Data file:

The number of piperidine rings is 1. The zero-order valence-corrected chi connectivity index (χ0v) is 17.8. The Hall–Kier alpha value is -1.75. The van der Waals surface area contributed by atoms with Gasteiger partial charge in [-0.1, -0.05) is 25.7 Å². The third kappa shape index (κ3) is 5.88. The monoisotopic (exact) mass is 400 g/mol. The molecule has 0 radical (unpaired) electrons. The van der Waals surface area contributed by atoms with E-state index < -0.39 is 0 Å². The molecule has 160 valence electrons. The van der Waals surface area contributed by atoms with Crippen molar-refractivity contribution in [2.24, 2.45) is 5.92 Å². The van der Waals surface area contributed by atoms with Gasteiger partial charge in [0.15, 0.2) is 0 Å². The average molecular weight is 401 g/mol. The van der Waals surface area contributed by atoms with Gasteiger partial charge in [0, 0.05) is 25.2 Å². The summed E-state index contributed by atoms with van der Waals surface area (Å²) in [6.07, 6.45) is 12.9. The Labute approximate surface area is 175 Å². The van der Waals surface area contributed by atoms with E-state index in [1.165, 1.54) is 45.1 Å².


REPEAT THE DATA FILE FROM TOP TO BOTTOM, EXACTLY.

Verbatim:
The number of piperidine rings is 1. The zero-order valence-corrected chi connectivity index (χ0v) is 17.8. The Hall–Kier alpha value is -1.75. The van der Waals surface area contributed by atoms with Gasteiger partial charge in [-0.1, -0.05) is 25.7 Å². The third kappa shape index (κ3) is 5.88. The monoisotopic (exact) mass is 400 g/mol. The molecule has 0 radical (unpaired) electrons. The van der Waals surface area contributed by atoms with E-state index < -0.39 is 0 Å². The molecule has 160 valence electrons. The van der Waals surface area contributed by atoms with Crippen molar-refractivity contribution in [2.24, 2.45) is 5.92 Å². The van der Waals surface area contributed by atoms with Gasteiger partial charge in [0.15, 0.2) is 0 Å². The average molecular weight is 401 g/mol. The van der Waals surface area contributed by atoms with Gasteiger partial charge in [0, 0.05) is 25.2 Å². The summed E-state index contributed by atoms with van der Waals surface area (Å²) in [6.07, 6.45) is 12.9. The Labute approximate surface area is 175 Å². The van der Waals surface area contributed by atoms with E-state index in [1.165, 1.54) is 45.1 Å².